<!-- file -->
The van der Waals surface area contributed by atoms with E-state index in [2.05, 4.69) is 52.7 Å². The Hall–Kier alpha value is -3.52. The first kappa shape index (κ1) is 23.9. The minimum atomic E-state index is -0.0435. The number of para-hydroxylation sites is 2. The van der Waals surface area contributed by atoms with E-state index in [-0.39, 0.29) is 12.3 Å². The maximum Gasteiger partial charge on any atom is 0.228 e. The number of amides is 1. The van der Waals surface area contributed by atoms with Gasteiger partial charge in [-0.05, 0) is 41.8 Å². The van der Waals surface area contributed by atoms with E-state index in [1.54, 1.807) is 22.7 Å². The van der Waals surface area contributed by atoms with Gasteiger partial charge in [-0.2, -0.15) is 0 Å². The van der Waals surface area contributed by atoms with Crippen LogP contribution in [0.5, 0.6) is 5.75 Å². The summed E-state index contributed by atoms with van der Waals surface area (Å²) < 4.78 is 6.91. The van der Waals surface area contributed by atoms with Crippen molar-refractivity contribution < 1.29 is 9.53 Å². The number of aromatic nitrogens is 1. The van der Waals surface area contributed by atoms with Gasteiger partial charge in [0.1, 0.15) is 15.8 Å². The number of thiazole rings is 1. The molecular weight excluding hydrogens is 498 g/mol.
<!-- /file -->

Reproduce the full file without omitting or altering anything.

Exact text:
The van der Waals surface area contributed by atoms with E-state index in [2.05, 4.69) is 52.7 Å². The Hall–Kier alpha value is -3.52. The first kappa shape index (κ1) is 23.9. The minimum atomic E-state index is -0.0435. The number of para-hydroxylation sites is 2. The van der Waals surface area contributed by atoms with E-state index in [-0.39, 0.29) is 12.3 Å². The maximum Gasteiger partial charge on any atom is 0.228 e. The number of amides is 1. The van der Waals surface area contributed by atoms with Gasteiger partial charge in [-0.05, 0) is 41.8 Å². The van der Waals surface area contributed by atoms with E-state index in [1.54, 1.807) is 22.7 Å². The van der Waals surface area contributed by atoms with Gasteiger partial charge in [-0.2, -0.15) is 0 Å². The van der Waals surface area contributed by atoms with Crippen LogP contribution in [0.5, 0.6) is 5.75 Å². The summed E-state index contributed by atoms with van der Waals surface area (Å²) < 4.78 is 6.91. The van der Waals surface area contributed by atoms with Crippen molar-refractivity contribution < 1.29 is 9.53 Å². The number of aromatic nitrogens is 1. The van der Waals surface area contributed by atoms with Gasteiger partial charge in [0.1, 0.15) is 15.8 Å². The number of thiazole rings is 1. The molecular weight excluding hydrogens is 498 g/mol.